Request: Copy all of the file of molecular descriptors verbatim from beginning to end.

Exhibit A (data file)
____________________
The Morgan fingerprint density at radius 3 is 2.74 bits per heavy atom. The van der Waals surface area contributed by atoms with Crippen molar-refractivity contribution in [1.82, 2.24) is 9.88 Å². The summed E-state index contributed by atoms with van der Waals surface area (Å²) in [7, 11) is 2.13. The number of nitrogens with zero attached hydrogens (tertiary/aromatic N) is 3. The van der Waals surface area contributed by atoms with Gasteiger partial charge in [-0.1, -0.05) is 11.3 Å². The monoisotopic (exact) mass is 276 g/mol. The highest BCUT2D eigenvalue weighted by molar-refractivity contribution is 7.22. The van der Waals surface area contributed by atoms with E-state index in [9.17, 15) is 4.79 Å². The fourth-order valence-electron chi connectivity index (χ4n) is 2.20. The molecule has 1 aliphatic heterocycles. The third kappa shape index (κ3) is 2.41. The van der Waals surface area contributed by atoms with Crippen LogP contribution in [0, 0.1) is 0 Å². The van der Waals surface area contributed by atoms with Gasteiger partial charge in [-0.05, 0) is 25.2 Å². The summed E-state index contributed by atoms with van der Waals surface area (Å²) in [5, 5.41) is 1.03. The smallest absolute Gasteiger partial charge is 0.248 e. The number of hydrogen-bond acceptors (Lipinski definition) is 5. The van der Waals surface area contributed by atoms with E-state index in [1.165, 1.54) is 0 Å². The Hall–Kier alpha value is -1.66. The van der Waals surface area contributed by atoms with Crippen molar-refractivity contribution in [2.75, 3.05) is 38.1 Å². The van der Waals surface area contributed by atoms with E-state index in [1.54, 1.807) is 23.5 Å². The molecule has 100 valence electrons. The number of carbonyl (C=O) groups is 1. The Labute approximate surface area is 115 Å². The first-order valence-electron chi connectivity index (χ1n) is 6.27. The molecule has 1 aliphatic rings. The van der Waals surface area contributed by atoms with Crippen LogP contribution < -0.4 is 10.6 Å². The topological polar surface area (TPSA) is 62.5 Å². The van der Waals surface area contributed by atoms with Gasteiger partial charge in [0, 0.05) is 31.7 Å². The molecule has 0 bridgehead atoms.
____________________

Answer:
The Morgan fingerprint density at radius 3 is 2.74 bits per heavy atom. The van der Waals surface area contributed by atoms with Crippen molar-refractivity contribution in [1.82, 2.24) is 9.88 Å². The summed E-state index contributed by atoms with van der Waals surface area (Å²) in [7, 11) is 2.13. The number of nitrogens with zero attached hydrogens (tertiary/aromatic N) is 3. The van der Waals surface area contributed by atoms with Gasteiger partial charge in [-0.1, -0.05) is 11.3 Å². The monoisotopic (exact) mass is 276 g/mol. The highest BCUT2D eigenvalue weighted by molar-refractivity contribution is 7.22. The van der Waals surface area contributed by atoms with E-state index in [9.17, 15) is 4.79 Å². The fourth-order valence-electron chi connectivity index (χ4n) is 2.20. The molecule has 1 aliphatic heterocycles. The third kappa shape index (κ3) is 2.41. The van der Waals surface area contributed by atoms with Crippen LogP contribution in [0, 0.1) is 0 Å². The van der Waals surface area contributed by atoms with Gasteiger partial charge in [-0.05, 0) is 25.2 Å². The summed E-state index contributed by atoms with van der Waals surface area (Å²) in [5, 5.41) is 1.03. The smallest absolute Gasteiger partial charge is 0.248 e. The number of hydrogen-bond acceptors (Lipinski definition) is 5. The van der Waals surface area contributed by atoms with E-state index in [1.165, 1.54) is 0 Å². The Hall–Kier alpha value is -1.66. The van der Waals surface area contributed by atoms with Crippen molar-refractivity contribution in [2.75, 3.05) is 38.1 Å². The van der Waals surface area contributed by atoms with E-state index in [1.54, 1.807) is 23.5 Å². The molecule has 100 valence electrons. The number of carbonyl (C=O) groups is 1. The Labute approximate surface area is 115 Å². The first-order valence-electron chi connectivity index (χ1n) is 6.27. The molecule has 1 aliphatic rings. The van der Waals surface area contributed by atoms with Crippen LogP contribution < -0.4 is 10.6 Å². The topological polar surface area (TPSA) is 62.5 Å². The van der Waals surface area contributed by atoms with Gasteiger partial charge in [0, 0.05) is 31.7 Å². The molecule has 0 bridgehead atoms.